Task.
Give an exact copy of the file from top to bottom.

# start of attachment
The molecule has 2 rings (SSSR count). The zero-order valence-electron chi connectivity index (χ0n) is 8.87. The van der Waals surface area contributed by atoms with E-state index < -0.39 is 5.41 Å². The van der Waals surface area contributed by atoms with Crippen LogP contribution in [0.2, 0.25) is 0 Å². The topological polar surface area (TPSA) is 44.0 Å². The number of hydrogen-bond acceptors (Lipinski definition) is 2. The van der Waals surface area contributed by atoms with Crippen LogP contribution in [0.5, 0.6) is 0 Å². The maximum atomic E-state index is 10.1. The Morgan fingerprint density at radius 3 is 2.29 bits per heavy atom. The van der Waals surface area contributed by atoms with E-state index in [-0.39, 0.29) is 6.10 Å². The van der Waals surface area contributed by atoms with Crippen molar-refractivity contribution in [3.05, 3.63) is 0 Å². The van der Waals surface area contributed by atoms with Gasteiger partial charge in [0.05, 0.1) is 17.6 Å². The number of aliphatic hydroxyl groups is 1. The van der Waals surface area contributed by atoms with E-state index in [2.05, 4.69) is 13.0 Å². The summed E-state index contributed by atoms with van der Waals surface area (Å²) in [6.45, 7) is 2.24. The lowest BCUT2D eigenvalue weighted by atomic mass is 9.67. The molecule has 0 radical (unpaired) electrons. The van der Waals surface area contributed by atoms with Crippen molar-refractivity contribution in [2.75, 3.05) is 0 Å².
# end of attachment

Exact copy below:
The molecule has 2 rings (SSSR count). The zero-order valence-electron chi connectivity index (χ0n) is 8.87. The van der Waals surface area contributed by atoms with E-state index < -0.39 is 5.41 Å². The van der Waals surface area contributed by atoms with Crippen LogP contribution in [0.2, 0.25) is 0 Å². The topological polar surface area (TPSA) is 44.0 Å². The number of hydrogen-bond acceptors (Lipinski definition) is 2. The van der Waals surface area contributed by atoms with Crippen LogP contribution in [0.5, 0.6) is 0 Å². The maximum atomic E-state index is 10.1. The Morgan fingerprint density at radius 3 is 2.29 bits per heavy atom. The van der Waals surface area contributed by atoms with E-state index in [-0.39, 0.29) is 6.10 Å². The van der Waals surface area contributed by atoms with Crippen molar-refractivity contribution in [3.05, 3.63) is 0 Å². The van der Waals surface area contributed by atoms with Gasteiger partial charge in [0.05, 0.1) is 17.6 Å². The number of aliphatic hydroxyl groups is 1. The van der Waals surface area contributed by atoms with E-state index in [2.05, 4.69) is 13.0 Å². The summed E-state index contributed by atoms with van der Waals surface area (Å²) in [6.45, 7) is 2.24. The lowest BCUT2D eigenvalue weighted by atomic mass is 9.67. The molecule has 0 radical (unpaired) electrons. The van der Waals surface area contributed by atoms with Crippen molar-refractivity contribution in [2.75, 3.05) is 0 Å².